Flexibility a positive if not “stretched”

Employment Advice

Flexibility a positive if not �stretched�

By Louise White

Flexible working is a term often used these days and can relate to home based work or flexible hours designed to help the employee avoid long commutes or traffic jams or to accommodate family responsibilities.
However, some experts warn that flexible working options can be tough on some businesses – particularly small business.

“I believe that flexibility can sometimes stretch too far and break a business,” managing director of Evergreen Advertising and Marketing Gill Walker says.

“Over the past 10 years I have embraced the notion of flexibility – it sounded like the mantra to solve all problems. As a medium-sized ad agency I have seen the positives and negatives firsthand.”

Evergreen is a full-service advertising, marketing and accredited media agency.

“I would comfortably say that flexibility can add at least 20 per cent to your bottom line and 20 per cent extra to a manager’s time,” she says.

“People that job share or work part-time often means that tasks are recapped and repeated. There is the hand-over talkfest and the catch-up with office gossip repeated as the flexible ones don’t want to miss out when they arrive at their destined time.

“Then there is the disappointment that when they do miss out on something happening in the office as it happened on the day they weren’t there, it’s somehow some else’s fault and in turn you have morale issues.

“Flexibility on the client side, working on a project with deadline invariably means a stalemate in decision making: `Let’s wait until Judy is back and her opinion is important.’ So if people job share, or work part-time add 30 per cent extra time into your project management fees for having to repeat, recap the brief.”

But the reality is that flexible working is here to stay. Big companies are taking up to 20 per cent less office space in the city when renting new premises because they are accounting for that portion of the workforce working elsewhere on any given day.

For smaller companies, however, having staff there all the time to help run the business and undertake a wider range of activities is essential, particularly in service industries where customers want answers immediately or otherwise they will go elsewhere to find what they are looking for.

“We have had a lot of up-and-down situations regarding creating a flexible workforce,” chief executive of Bennetts Boots Amanda Tallent says.

“New to being the boss and the retail industry we based our human resources strategy on the thing we liked in a boss. It soon became apparent what we like doesn’t work unless you have a staff member who is dedicated and passionate about the business as we are.”

Bennetts Boots sells Australian-owned and designed broader-sized boots in retail outlets across Australia and online.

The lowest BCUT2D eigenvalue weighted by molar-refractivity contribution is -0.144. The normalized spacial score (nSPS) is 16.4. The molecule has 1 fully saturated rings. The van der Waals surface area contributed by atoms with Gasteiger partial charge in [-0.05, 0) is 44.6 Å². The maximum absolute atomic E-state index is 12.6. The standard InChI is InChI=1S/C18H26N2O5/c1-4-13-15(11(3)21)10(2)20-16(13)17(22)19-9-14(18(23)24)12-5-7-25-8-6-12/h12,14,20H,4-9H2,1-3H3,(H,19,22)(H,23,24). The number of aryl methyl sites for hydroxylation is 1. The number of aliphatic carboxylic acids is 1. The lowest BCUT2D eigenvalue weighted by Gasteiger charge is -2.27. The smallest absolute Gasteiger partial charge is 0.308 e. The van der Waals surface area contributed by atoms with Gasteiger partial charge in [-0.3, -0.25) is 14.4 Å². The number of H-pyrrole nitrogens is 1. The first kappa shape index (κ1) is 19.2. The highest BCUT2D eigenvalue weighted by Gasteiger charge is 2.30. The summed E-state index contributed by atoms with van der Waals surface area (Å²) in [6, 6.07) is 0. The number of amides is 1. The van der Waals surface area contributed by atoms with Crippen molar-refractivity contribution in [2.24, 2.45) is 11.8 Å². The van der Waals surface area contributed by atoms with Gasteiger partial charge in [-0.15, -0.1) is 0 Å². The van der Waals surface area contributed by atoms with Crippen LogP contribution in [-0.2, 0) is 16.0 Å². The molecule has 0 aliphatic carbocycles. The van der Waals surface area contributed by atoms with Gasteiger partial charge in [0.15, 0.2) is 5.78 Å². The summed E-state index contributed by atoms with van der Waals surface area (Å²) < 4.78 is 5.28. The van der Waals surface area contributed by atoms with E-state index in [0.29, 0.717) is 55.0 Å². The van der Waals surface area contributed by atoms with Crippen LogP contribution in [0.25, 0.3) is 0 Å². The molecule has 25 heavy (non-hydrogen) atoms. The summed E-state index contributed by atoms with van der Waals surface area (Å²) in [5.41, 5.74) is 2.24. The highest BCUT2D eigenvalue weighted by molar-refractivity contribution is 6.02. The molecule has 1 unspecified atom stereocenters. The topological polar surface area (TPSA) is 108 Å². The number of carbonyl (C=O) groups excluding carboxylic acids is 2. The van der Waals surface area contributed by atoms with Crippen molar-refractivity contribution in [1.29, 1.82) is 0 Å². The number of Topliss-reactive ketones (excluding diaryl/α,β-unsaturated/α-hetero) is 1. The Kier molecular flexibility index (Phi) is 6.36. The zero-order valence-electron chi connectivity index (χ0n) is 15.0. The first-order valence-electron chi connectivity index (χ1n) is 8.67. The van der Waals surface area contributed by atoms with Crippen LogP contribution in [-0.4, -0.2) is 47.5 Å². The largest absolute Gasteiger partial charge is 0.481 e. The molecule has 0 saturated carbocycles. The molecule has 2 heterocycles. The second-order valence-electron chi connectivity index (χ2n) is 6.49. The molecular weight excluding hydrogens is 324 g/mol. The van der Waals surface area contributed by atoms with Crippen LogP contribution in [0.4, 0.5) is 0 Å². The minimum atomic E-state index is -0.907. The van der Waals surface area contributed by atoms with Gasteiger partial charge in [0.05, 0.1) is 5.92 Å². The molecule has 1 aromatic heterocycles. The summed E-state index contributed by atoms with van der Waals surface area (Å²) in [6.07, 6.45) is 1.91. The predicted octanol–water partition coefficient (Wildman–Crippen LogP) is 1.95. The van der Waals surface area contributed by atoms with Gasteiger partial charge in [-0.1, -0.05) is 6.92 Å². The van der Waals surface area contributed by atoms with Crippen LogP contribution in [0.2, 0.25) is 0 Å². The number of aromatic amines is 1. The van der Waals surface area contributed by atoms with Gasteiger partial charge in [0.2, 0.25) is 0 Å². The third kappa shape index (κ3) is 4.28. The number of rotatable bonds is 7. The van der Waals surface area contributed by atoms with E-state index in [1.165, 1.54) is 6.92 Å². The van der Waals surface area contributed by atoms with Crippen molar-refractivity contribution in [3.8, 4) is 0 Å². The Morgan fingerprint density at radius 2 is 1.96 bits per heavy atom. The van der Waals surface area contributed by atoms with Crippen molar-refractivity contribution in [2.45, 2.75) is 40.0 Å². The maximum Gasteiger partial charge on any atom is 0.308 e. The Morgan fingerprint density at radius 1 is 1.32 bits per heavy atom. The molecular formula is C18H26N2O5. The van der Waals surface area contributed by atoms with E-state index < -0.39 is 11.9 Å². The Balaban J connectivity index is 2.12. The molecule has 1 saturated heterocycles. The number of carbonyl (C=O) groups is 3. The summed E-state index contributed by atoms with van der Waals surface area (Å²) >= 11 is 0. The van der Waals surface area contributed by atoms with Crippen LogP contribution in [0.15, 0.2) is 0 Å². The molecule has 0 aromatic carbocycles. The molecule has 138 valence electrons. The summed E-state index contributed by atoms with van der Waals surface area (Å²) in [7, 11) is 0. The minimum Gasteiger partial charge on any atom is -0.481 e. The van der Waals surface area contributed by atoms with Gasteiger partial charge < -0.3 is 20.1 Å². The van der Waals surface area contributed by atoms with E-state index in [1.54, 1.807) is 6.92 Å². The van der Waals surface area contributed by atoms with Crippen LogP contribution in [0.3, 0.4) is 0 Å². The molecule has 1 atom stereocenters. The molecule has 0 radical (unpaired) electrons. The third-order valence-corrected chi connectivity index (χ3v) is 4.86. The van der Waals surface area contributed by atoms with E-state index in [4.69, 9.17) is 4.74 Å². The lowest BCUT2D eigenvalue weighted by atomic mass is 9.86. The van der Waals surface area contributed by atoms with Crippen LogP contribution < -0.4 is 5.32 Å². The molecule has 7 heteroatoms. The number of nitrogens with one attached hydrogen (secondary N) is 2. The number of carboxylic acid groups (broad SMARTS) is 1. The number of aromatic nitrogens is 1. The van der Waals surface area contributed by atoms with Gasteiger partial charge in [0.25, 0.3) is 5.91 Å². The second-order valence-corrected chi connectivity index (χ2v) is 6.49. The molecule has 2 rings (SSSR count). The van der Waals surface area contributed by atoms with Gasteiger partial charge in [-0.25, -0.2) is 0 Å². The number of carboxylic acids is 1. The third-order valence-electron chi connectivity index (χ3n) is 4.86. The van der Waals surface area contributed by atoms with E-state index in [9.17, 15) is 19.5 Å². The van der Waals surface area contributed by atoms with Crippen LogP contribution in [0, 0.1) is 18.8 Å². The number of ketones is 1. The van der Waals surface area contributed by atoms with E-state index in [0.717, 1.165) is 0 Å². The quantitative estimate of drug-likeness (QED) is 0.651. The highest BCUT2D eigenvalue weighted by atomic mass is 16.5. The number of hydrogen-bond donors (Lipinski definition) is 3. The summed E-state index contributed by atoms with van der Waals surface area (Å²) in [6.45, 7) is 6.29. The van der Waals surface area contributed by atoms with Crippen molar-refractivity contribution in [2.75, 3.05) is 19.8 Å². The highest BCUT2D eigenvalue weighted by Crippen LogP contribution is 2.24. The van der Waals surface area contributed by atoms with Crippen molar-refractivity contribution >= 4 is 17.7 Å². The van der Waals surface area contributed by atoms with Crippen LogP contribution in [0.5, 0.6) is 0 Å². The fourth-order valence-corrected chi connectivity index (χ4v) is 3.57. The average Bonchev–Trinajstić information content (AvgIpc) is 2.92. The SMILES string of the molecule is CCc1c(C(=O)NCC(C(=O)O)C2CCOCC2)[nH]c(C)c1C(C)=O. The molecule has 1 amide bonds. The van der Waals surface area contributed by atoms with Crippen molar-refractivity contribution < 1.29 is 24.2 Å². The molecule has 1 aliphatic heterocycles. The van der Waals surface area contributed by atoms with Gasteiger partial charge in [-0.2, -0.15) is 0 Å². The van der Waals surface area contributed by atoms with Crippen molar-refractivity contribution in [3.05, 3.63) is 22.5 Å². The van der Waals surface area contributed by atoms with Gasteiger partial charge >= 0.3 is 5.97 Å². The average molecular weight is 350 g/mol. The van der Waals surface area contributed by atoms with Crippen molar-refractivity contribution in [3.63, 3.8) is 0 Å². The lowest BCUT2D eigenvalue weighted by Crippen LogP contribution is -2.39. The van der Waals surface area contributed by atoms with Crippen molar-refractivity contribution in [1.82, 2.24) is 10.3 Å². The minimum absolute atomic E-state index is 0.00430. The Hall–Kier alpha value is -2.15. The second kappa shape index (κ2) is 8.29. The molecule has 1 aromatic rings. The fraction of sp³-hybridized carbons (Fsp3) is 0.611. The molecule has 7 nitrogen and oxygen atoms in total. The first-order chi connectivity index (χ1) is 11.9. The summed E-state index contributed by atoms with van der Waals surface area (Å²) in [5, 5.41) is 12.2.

“We initially hired on a faith system with minimal input into what hours were worked as long as the work was done,” Ms Tallent says. “We did this with the two key management employees.

“It took a few months but we worked out that one employee was not good at self-management and started to give her training in this area. Unfortunately, even with training it didn’t work out.

“The second employee seemed to work very well under the limited restrictions and flexibility to come and go around her family needs and the needs of the business. It wasn’t until about a year and a half in that she started to take more time off than she had in lieu. This inspired me to implement a time-activity report, but it didn’t seem to work and brought up more issues, including the time wasted completing forms every week,” Ms Tallent says.

As a result Ms Tallent brought all work back to the office and all work completed outside the office to be documented. For all future workers Bennetts Boots has decided that they will only be paid for time spent in the store.

“Overall I think you really need to know your employee, the output and results they should be hitting before putting them on a flexible work arrangement,” Ms Tallent says.

Some small companies can accommodate flexible working better than others. At VetShopAustralia, the company attempts to accommodate its staff no matter what the situation.

“We offer flexible work options for our staff,” VetShopAustralia director Steven Perissinotto says.
“These are individually negotiated with each staff member, but the most popular one is the flexible start and finish times usually arranged to fit in with being a working mum.”

“But we also have staff who work some days remotely and-or work from home – we even had a staff member work while travelling around Europe on holidays a few years ago, which allowed him to stay away longer.

“One of the things that makes us different from other employers is our flexibility in terms of sick or careers leave is that under our pet-friendly workplace policy, staff can take leave to care for a sick or pregnant pet.”

Even Walker has also seen the positive sides of flexible working.

“Allowing people to work from home mid-week, this makes others who are stuck at the office feel better, because they aren’t perceived as just having a long weekend,” she says.

“I also believe you should limit working from home to one day at a time if possible. For an office to have a vibe you have to see people.

“If people work part-time you must have one day that the entire team is in. This way you can have a catch-up meeting and share important information.

“Lastly and very important with the increase of baby boomers working companies must plan to provide the same flexibility to staff with elderly parents as they would to staff with children.”

The Australian, February 2012.

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